Straddling the COT report

Traders often view the Commitment of Traders (COT) report as a futures market Rosetta Stone — the key to deciphering where different markets are headed. The problem is that the report can confuse as much as it clarifies. Each week, the Commodity Futures Trading Commission (CFTC) publishes the COT report, which lists open interest in more than 90 futures markets — from stock indices, interest rates, and foreign currencies to coffee, corn, and milk (for more details, see “The Commitment of Traders report”). Positions are broken down into categories representing commercial traders (businesses that either use or produce the actual commodities they trade), large speculators (hedge funds, commodity trading advisors, and other money managers), and retail speculators (the “small specs,” or public).

S&P 500 VS. LARGE SPECS, ONE YEAR

Traders and analysts contend trade signals can be tied to extreme position levels among the different groups. If, for example, large speculators’ net position size (longs – shorts) climbs to a multi-year high, the market could drop, because those long positions will eventually be unwound. (A recent article outlining this type of
contrarian approach in the Russell 2000 index — “Cracking the COT code” — appeared in the July 2007 issue of Futures & Options Trader.) The following discussion uses COT data from the S&P 500 futures (SP) to find an appropriate options trade. Large-speculator net positions in the S&P hit a three-year low in July. In the past seven years, extreme lows in large speculators’ positions have led to significant underlying moves in either direction. Entering a long straddle (long call, long same-strike put) is one way to profit from a large move in the underlying.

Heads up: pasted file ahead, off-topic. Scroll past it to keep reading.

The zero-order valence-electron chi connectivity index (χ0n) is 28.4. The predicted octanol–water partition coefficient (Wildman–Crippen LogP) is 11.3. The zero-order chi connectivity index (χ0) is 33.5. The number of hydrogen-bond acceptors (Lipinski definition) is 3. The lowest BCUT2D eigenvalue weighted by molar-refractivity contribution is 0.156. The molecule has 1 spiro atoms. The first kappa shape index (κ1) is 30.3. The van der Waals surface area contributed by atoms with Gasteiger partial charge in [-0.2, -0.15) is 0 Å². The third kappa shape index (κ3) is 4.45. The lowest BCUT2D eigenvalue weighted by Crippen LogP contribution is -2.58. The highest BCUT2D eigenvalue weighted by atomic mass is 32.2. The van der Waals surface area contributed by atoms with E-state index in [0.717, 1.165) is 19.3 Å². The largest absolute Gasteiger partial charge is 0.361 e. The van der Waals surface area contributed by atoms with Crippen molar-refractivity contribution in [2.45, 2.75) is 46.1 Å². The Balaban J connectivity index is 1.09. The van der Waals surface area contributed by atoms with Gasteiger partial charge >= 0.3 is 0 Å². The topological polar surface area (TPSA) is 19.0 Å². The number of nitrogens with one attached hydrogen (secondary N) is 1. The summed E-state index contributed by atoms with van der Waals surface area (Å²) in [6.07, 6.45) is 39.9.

S&P 500 VS. LARGE SPECS, FIVE YEARS

What can open interest tell us?
This analysis focuses on large speculators, the COT group consisting of hedge-fund managers, mutual-fund managers, brokerage firms, banks, and other professional managers who hold least 600 contracts in the S&P 500 futures. CFTC reportable levels are 600 contracts or more, a benchmark that defines a large speculator (more than 600 contracts) and a small speculator (less than 600 contracts). As a general rule, if a market’s COT data shows a net short position (less than zero), that market might fall (or consolidate) as traders anticipate a sell-off. Also, if more traders are net long (greater than zero) the sentiment may be bullish. However, this relationship isn’t always accurate, as the following examples demonstrate.